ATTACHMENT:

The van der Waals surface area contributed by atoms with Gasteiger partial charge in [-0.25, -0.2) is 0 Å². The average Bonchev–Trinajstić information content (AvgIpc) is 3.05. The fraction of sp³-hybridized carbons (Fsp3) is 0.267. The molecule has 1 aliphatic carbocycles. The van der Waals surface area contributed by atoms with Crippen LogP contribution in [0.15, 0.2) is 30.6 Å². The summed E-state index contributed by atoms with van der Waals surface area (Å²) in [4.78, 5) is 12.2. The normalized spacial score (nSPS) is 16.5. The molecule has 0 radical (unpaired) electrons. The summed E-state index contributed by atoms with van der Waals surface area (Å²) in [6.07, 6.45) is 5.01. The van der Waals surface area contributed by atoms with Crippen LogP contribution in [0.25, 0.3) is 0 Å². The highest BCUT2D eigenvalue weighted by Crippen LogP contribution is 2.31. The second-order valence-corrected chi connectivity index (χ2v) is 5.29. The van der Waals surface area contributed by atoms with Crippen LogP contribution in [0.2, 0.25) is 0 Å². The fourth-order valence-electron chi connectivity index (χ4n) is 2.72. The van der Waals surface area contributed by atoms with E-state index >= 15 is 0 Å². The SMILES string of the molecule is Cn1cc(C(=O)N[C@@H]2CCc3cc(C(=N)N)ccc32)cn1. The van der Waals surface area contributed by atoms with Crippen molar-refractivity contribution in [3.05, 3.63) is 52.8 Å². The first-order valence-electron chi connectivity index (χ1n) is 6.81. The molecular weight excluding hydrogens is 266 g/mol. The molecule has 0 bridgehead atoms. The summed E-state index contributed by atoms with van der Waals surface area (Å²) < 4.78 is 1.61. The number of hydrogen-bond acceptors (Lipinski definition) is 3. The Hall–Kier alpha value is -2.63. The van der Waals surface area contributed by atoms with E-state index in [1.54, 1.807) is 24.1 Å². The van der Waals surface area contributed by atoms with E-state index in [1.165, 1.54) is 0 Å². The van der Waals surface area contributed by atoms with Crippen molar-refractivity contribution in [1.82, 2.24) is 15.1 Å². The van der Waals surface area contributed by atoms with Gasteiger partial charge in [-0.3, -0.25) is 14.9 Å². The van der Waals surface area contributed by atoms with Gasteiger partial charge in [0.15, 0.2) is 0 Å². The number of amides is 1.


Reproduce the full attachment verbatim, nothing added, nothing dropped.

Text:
The van der Waals surface area contributed by atoms with Gasteiger partial charge in [-0.25, -0.2) is 0 Å². The average Bonchev–Trinajstić information content (AvgIpc) is 3.05. The fraction of sp³-hybridized carbons (Fsp3) is 0.267. The molecule has 1 aliphatic carbocycles. The van der Waals surface area contributed by atoms with Crippen LogP contribution in [0.15, 0.2) is 30.6 Å². The summed E-state index contributed by atoms with van der Waals surface area (Å²) in [4.78, 5) is 12.2. The normalized spacial score (nSPS) is 16.5. The molecule has 0 radical (unpaired) electrons. The summed E-state index contributed by atoms with van der Waals surface area (Å²) in [6.07, 6.45) is 5.01. The van der Waals surface area contributed by atoms with Crippen LogP contribution in [0.25, 0.3) is 0 Å². The highest BCUT2D eigenvalue weighted by Crippen LogP contribution is 2.31. The second-order valence-corrected chi connectivity index (χ2v) is 5.29. The van der Waals surface area contributed by atoms with Crippen LogP contribution in [0.2, 0.25) is 0 Å². The fourth-order valence-electron chi connectivity index (χ4n) is 2.72. The van der Waals surface area contributed by atoms with E-state index >= 15 is 0 Å². The SMILES string of the molecule is Cn1cc(C(=O)N[C@@H]2CCc3cc(C(=N)N)ccc32)cn1. The van der Waals surface area contributed by atoms with Crippen molar-refractivity contribution in [3.05, 3.63) is 52.8 Å². The first-order valence-electron chi connectivity index (χ1n) is 6.81. The molecular weight excluding hydrogens is 266 g/mol. The molecule has 0 bridgehead atoms. The summed E-state index contributed by atoms with van der Waals surface area (Å²) < 4.78 is 1.61. The number of hydrogen-bond acceptors (Lipinski definition) is 3. The Hall–Kier alpha value is -2.63. The van der Waals surface area contributed by atoms with E-state index in [1.54, 1.807) is 24.1 Å². The van der Waals surface area contributed by atoms with E-state index in [1.165, 1.54) is 0 Å². The van der Waals surface area contributed by atoms with Crippen molar-refractivity contribution in [1.82, 2.24) is 15.1 Å². The van der Waals surface area contributed by atoms with Gasteiger partial charge in [-0.3, -0.25) is 14.9 Å². The van der Waals surface area contributed by atoms with Gasteiger partial charge in [0.15, 0.2) is 0 Å². The number of amides is 1.